A number 4 Africana sable brush from 1970's USA. The 'Africana' company once provided high quality glazes, stains and supplies for the booming '70's ceramic industry. My parents had distribution rights for the products in the Grande Prairie (AB) area when they owned their ceramic studio. I used this brush to paint many small ceramic objects - then in the 1980's it took me through art school. In amazing condition, it is still one of my favourite brushes and will come with me to the Banff Centre in February (2015) for a visual art residency. I received word today that I am accepted into the Leighton Artist Colony - Gerin-Lajoie Studio. While at the studio I will focus solely on my art - (yes, someone else will do the cooking and the cleaning for me!) As part of my planned Education Leave from work, I have until the end of April to concentrate on my art practice. I feel a deep gratitude for this opportunity and plan to make the most of it. I shall keep you updated.
I have completed the work for my Master's degree over the past weekend. I began this 'project' in 2009 and thought two years looked like a very long stretch in front of me, but like most challenges the time when by quickly. Being incredibly busy helped. I was working full time, going to school every 3rd+ weekend and working on homework during most of my spare time. It was taxing on my family and I want to thank them for all for their amazing support. I am indebted to my knowledgable instructors, Dr. Celeste Snowber, Dr. Lynn Fels, Dr. Indrani Margolin, Dr. Yaroslav Senyshyn, Dr. Carolyn Mamchur and Dr. Vicki Kelly. As an instructor myself, I understand how much you give of yourselves for your students! Without my peers in the cohort, I would be nowhere. Your ability to encourage me kept me going. And finally I would like to praise God who was with me all the way. I will convocate in October and after that weekend I will officially have earn my MEd. Arts Education from Simon Fraser University. I learned so much through deep inquiry, I cannot imagine living any other way. I look forward to living in the beauty that the work has brought into my life. Below are a few samples of the artwork that I was making as research during the last two years. I hope you enjoy...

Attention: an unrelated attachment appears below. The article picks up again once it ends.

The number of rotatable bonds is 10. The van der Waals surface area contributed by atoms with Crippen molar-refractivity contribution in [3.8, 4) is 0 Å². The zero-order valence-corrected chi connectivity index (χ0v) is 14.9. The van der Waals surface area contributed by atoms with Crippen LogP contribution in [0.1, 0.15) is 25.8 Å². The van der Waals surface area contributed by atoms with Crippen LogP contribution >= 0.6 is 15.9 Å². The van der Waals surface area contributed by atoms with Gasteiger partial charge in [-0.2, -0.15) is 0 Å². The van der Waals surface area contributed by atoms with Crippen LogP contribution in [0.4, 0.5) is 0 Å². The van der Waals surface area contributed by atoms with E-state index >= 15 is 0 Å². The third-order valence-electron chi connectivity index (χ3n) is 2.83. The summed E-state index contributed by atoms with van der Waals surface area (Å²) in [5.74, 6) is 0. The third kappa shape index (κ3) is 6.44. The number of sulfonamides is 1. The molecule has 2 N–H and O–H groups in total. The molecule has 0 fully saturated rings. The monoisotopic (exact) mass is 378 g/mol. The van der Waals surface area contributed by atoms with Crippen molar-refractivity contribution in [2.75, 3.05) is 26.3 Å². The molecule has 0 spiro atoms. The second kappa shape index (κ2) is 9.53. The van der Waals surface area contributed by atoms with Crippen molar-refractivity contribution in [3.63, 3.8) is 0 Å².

I'd like to show you the rest of the piece, but that would spoil the surprise. I really had a lot of fun working on this piece. My hands were just covered in the bright blue of soft oil pastels. I really get involved with these pieces. A mentor once told me that I 'beat up my canvases'. It just doesn't seem like I've done the work unless I push it. I'm sure you could find some DNA left on there if you had the right equipment.
You can see the entire painting this Friday at the show opening for Groop Gallery at 7pm in Prince George, BC.
I finally have a website up and running. It has been many years of wishful thinking, interface designing and plans. I finally had to admit that I do not have the time to program the site myself. So, I have settled for a Content Managed site by Livebooks. It is super easy to update and looks great. Please visit when you can: kimstewartonline.ca
I will eventually have my own designs one day, but for now I am just happy I can share with you!
I am so excited that my friend Melanie Desjardines is opening Groop Gallery! It has been a while since there was such a place and I know that the artists in this town have work just piling up at home with no where to display it. The grand opening is tomorrow night and I am sure the crowd will be large. I have a gorgeous piece in the show, but I you will not see it here. If you want to see it you need to show up tomorrow night on 3rd avenue across from the court house, right next door to the new farmer's market at 7pm. I hope to see you there!